Reality: If your sink is draining slowly, you already have a clogging problem. Don't wait to fix it, as it can grow to cause damage to your pipes and even cause flooding in your basement.
- Myth #4: If I break up my leftovers with a garburator in my sink, the waste will make it through my pipes.
Reality: A garburator does not break up fats, oils and grease before they enter your plumbing system and harden. You should also avoid using garburators to break up food scraps, as even the smallest amounts can stick together and build up in your pipes.
- Myth #5: Storing large amounts of oils and grease will cause a smell in my home.
Reality: Empty your kitchen mini bin into your outdoor green cart regularly. You can reduce any lingering smells by freezing it. On waste pick-up day, empty your hardened/frozen grease into the green bin. You can always take large amounts (up to 40 L) to one of our Community Recycling Centres.
Financial benefits to cool, wipe and toss
It costs more to rinse fats, oils and grease down the drain than it does to cool, wipe and toss it into the green bin. These potential costs include:
- Home plumbing repairs to pipe blockages
- Repeated use of drain cleansing chemicals
- Basement flooding repairs
- Structural damage repairs
Environmental benefits to cool, wipe and toss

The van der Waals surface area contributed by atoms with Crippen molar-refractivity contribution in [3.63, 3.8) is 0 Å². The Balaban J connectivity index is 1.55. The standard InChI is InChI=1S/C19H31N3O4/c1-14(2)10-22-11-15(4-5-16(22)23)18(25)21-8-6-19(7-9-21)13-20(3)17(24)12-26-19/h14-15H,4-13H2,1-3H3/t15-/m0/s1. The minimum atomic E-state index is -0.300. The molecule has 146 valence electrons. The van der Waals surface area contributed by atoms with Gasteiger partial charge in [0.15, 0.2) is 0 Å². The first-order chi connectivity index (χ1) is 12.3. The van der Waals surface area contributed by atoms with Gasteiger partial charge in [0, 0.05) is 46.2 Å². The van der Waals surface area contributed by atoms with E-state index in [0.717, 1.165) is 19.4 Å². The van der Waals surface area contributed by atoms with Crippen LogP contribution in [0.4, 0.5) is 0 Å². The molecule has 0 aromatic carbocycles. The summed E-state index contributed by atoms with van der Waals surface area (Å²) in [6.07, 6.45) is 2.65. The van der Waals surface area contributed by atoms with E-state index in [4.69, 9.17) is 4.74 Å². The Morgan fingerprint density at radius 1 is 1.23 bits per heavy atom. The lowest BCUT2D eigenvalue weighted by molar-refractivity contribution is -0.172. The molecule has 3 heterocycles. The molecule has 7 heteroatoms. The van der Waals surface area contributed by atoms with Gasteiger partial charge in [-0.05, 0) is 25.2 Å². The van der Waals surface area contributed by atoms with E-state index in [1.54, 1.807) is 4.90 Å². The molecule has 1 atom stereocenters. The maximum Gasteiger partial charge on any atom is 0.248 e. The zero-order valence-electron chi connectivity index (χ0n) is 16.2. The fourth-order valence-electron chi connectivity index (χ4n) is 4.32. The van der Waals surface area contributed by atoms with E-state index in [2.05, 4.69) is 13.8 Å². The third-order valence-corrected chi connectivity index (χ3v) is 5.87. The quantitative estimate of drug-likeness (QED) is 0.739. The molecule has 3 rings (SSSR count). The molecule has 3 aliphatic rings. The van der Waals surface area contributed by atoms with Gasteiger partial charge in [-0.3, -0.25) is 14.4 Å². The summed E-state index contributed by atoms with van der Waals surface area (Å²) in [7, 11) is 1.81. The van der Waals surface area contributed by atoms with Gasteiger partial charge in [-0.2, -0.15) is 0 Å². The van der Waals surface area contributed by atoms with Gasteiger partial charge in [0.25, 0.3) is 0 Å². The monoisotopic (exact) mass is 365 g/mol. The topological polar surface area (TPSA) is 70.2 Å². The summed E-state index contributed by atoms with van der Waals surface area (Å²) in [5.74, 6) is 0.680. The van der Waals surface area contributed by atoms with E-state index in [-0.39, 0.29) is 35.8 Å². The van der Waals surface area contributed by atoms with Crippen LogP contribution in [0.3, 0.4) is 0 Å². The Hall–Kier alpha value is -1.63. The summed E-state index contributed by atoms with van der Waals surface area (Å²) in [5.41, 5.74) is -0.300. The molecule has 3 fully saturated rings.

Correctly disposing fats, oils and grease helps sustain the natural environment in and around Hamilton. Sewage overflows caused by fatbergs can damage local ecosystems and wildlife, lead to floating debris in harbours and bodies of water, and threaten water-based species.
When you bring your liquid oils and grease to a Community Recycling Centre, your waste is recycled and transformed into biodiesel and fertilizer through biogas energy. This fertilizer is then sent to farms all over Ontario to help crops grow. Biodiesel reduces greenhouse gases and emissions, while providing renewable energy at the same time.
See what happens to the fats, oils and grease you toss in the green bin, as they are processed through the City's central composting facility!
Social benefits to cool, wipe and toss
When you cool, wipe and toss fats, oils and grease into the green bin, you are helping to maintain a damage and blockage-free home. Children and youth can also learn the many benefits of correct disposal while learning about food safety in the kitchen, and take those lessons with them as they grow older.